Editor: Bryan L. Sykes, University of California-Irvine, UNITED STATES
Received: June 11, 2020; Accepted: October 26, 2020; Published: November 10, 2020
Copyright: © 2020 Kim, Crimmins. This is an open access article distributed under the terms of the Creative Commons Attribution License, which permits unrestricted use, distribution, and reproduction in any medium, provided the original author and source are credited.
Data Availability: The data underlying the results presented in the study are available from https://uasdata.usc.edu/index.php.
Funding: EMC NIA P30 AG17265 National Institute on Aging https://www.nia.nih.gov/ The funders had no role in study design, data collection and analysis, decision to publish, or preparation of the manuscript.
Competing interests: The authors have declared that no competing interests exist.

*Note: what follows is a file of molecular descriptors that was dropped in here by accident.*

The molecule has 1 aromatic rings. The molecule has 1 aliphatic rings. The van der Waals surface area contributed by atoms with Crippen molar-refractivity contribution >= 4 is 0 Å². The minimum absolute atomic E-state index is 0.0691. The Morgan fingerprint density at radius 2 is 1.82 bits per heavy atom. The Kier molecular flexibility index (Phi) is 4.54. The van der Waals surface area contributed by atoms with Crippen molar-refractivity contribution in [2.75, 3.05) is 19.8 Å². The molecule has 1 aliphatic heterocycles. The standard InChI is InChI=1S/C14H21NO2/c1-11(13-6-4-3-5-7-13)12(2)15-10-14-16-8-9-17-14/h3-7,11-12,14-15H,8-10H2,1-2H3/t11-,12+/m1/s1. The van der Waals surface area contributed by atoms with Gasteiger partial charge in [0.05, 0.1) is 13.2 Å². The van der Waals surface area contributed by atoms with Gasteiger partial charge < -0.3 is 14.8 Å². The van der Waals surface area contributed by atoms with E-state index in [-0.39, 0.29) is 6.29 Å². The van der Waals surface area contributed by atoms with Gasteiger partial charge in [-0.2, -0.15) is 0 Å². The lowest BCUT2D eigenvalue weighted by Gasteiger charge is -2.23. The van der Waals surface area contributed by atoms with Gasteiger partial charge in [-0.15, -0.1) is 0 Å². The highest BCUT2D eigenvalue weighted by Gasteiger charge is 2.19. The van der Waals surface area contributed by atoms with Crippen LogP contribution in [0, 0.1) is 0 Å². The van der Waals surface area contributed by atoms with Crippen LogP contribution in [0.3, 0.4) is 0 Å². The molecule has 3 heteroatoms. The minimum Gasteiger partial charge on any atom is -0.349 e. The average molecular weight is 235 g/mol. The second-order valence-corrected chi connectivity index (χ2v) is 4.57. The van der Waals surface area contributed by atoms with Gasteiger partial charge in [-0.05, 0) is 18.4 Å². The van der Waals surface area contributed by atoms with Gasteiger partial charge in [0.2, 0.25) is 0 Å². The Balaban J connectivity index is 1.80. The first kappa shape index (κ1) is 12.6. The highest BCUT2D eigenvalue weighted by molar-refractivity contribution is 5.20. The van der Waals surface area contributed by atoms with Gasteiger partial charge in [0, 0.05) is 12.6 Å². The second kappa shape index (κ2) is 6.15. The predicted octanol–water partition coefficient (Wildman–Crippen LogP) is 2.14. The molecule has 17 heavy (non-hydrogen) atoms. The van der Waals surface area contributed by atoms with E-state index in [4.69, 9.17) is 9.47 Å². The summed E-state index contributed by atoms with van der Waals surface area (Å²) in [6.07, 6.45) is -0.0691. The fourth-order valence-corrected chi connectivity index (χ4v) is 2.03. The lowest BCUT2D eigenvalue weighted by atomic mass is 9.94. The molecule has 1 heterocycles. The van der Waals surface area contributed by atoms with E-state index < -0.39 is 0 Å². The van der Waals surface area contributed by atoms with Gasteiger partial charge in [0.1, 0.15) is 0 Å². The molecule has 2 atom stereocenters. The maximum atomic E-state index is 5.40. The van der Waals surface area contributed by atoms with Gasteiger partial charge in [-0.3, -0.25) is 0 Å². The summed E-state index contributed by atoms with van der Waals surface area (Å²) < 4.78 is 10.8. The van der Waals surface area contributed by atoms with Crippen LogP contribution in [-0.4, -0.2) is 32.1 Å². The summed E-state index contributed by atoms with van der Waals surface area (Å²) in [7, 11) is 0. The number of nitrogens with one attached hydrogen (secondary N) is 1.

As the COVID-19 pandemic has spread across America, dramatic change has occurred in many aspects of personal and social life. Quarantine and social distancing have been mandated in many states to prevent and reduce further spread of COVID-19. Across the country, guidelines for individual behavior have been publicized. While the COVID-19 pandemic appears to have peaked in some places, in others it continues unabated or is still increasing. We may reach a point where new cases and deaths decline, or another peak may occur when the flu season and COVID-19 pandemic occur simultaneously. Public health practices including household-based quarantine, avoiding social interactions at close distance, avoiding crowds, washing hands, wearing a mask and identification and isolation of cases are the recommended approaches to reducing the number of cases infected by this highly contagious virus , and controlling the spread of the virus . Previous studies have shown that older people are more likely to practice healthy behaviors both in general [3,4] and in epidemic situations , particularly women . Older people may be more conscientious and more cautious about recommended health practices because the consequences of unhealthy practices may be more severe and fatal ; while younger people may not suffer fatal consequences of unhealthy choices .